Legal Status, Not Citizenship, Included in GOP's Immigration Plan
Congressional Republicans unveiled a set of guidelines for comprehensive immigration reform on Thursday, saying immigrants should have a path to legal status only after paying fines and passing background checks.
Congressional Republicans unveiled their party’s guidelines for comprehensive immigration reform on Thursday, indicating a willingness to work with Democrats on an overhaul after failing to take up a U.S. Senate measure passed in June.
The guidelines, however, do not include a pathway to citizenship for a majority of the estimated 11.5 million undocumented immigrants residing in the country. Instead, the party suggests a path to legal status for those who pay fines and pass background checks.
“That [pathway to citizenship] would be unfair to those immigrants who have played by the rules and harmful to promoting the rule of law,” the document says.
But undocumented immigrants brought to the country “through no fault of their own” — a reference to children who were raised in the U.S. after being brought or sent here by relatives — would be allowed to obtain citizenship after they meet certain conditions.
“For those who meet certain eligibility standards, and serve honorably in our military or attain a college degree, we will do just that,” the guideline reads.
The Senate version passed in June would have allowed most of the undocumented immigrants to enter into a 13-year path toward citizenship, also contingent on paying fines and background checks. The citizenship provision proved to be a major obstacle, however, and Republicans were also critical of Democrats’ attempt to include several provisions on border security and a guest-worker program into one bill.
Like that measure, however, the GOP plan unveiled Thursday would require meeting specific border security triggers before reform begins.
“We must secure our borders now and verify that they are secure. In addition, we must ensure now that when immigration reform is enacted, there will be a zero-tolerance policy for those who cross the border illegally or overstay their visas in the future,” the statement reads.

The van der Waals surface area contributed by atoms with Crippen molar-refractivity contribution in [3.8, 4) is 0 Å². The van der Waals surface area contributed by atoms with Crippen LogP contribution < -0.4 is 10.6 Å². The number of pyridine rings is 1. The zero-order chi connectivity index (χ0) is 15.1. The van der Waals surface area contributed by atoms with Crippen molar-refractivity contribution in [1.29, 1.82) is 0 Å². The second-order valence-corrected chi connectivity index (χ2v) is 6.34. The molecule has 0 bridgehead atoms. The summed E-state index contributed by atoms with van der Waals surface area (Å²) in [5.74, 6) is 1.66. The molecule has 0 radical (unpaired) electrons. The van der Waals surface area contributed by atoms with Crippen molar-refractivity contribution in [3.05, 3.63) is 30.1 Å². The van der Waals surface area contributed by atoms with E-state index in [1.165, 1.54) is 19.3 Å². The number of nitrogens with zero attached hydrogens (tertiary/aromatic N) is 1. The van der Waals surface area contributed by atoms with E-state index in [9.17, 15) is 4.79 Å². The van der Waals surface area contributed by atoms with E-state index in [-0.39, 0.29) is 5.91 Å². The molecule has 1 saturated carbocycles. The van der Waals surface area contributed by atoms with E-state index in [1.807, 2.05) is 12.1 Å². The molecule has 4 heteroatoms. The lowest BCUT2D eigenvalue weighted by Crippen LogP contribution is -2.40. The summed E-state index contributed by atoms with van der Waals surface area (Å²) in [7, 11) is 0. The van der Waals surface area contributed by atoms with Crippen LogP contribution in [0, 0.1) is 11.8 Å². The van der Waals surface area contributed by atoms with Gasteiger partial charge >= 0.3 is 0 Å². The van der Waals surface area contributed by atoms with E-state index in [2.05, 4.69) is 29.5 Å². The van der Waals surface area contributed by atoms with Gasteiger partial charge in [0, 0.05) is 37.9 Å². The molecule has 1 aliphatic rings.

Frank Sharry, the executive director of America’s Voice, a progressive pro-reform group, said Thursday’s action signaled a good first step. But the group also indicated it would eventually return to insist on citizenship for most undocumented immigrants.
“Now it’s time for them to translate these vague principles into a legislative proposal. Only then will we be able to judge whether House Republicans are serious about meeting our standards: an inclusive path to legal status upfront and an achievable path to citizenship over time,” Sharry said. Limiting the citizenship provision to certain immigrants, he said, would create a “permanent underclass [that] is inconsistent with who we are as Americans.”
Texas Tribune donors or members may be quoted or mentioned in our stories, or may be the subject of them. For a complete list of contributors, click here.
Quality journalism doesn't come free
Perhaps it goes without saying — but producing quality journalism isn't cheap. At a time when newsroom resources and revenue across the country are declining, The Texas Tribune remains committed to sustaining our mission: creating a more engaged and informed Texas with every story we cover, every event we convene and every newsletter we send. As a nonprofit newsroom, we rely on members to help keep our stories free and our events open to the public. Do you value our journalism? Show us with your support.Yes, I'll donate today